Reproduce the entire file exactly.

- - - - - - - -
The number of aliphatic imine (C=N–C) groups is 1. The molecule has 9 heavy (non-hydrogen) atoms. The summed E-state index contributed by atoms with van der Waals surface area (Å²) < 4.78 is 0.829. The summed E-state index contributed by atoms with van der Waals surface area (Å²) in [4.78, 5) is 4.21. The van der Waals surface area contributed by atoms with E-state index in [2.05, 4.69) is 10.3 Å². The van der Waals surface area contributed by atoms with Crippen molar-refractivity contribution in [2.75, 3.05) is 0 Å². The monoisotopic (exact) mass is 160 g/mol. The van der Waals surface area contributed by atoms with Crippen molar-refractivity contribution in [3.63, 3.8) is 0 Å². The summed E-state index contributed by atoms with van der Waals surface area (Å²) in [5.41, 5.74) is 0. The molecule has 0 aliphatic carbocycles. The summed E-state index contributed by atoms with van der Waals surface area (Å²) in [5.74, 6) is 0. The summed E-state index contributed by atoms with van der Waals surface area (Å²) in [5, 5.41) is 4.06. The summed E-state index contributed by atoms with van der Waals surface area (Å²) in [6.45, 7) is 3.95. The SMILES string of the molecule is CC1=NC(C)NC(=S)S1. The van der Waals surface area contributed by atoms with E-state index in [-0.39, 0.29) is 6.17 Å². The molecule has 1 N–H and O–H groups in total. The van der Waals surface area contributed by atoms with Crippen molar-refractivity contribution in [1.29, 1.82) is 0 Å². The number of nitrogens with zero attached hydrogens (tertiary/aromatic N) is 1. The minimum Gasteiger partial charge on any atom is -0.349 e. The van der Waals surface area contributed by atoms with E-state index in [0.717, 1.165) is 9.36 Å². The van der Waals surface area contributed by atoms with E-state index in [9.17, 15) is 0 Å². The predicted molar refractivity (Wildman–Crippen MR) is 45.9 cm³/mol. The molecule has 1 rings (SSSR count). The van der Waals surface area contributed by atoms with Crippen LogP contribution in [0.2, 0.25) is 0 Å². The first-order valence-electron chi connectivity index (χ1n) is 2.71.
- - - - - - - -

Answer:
The number of aliphatic imine (C=N–C) groups is 1. The molecule has 9 heavy (non-hydrogen) atoms. The summed E-state index contributed by atoms with van der Waals surface area (Å²) < 4.78 is 0.829. The summed E-state index contributed by atoms with van der Waals surface area (Å²) in [4.78, 5) is 4.21. The van der Waals surface area contributed by atoms with E-state index in [2.05, 4.69) is 10.3 Å². The van der Waals surface area contributed by atoms with Crippen molar-refractivity contribution in [2.75, 3.05) is 0 Å². The monoisotopic (exact) mass is 160 g/mol. The van der Waals surface area contributed by atoms with Crippen molar-refractivity contribution in [3.63, 3.8) is 0 Å². The summed E-state index contributed by atoms with van der Waals surface area (Å²) in [5.41, 5.74) is 0. The molecule has 0 aliphatic carbocycles. The summed E-state index contributed by atoms with van der Waals surface area (Å²) in [5.74, 6) is 0. The summed E-state index contributed by atoms with van der Waals surface area (Å²) in [5, 5.41) is 4.06. The summed E-state index contributed by atoms with van der Waals surface area (Å²) in [6.45, 7) is 3.95. The SMILES string of the molecule is CC1=NC(C)NC(=S)S1. The van der Waals surface area contributed by atoms with E-state index in [-0.39, 0.29) is 6.17 Å². The molecule has 1 N–H and O–H groups in total. The van der Waals surface area contributed by atoms with Crippen molar-refractivity contribution in [1.29, 1.82) is 0 Å². The number of nitrogens with zero attached hydrogens (tertiary/aromatic N) is 1. The minimum Gasteiger partial charge on any atom is -0.349 e. The van der Waals surface area contributed by atoms with E-state index in [0.717, 1.165) is 9.36 Å². The van der Waals surface area contributed by atoms with E-state index in [9.17, 15) is 0 Å². The predicted molar refractivity (Wildman–Crippen MR) is 45.9 cm³/mol. The molecule has 1 rings (SSSR count). The van der Waals surface area contributed by atoms with Crippen LogP contribution in [0.2, 0.25) is 0 Å². The first-order valence-electron chi connectivity index (χ1n) is 2.71.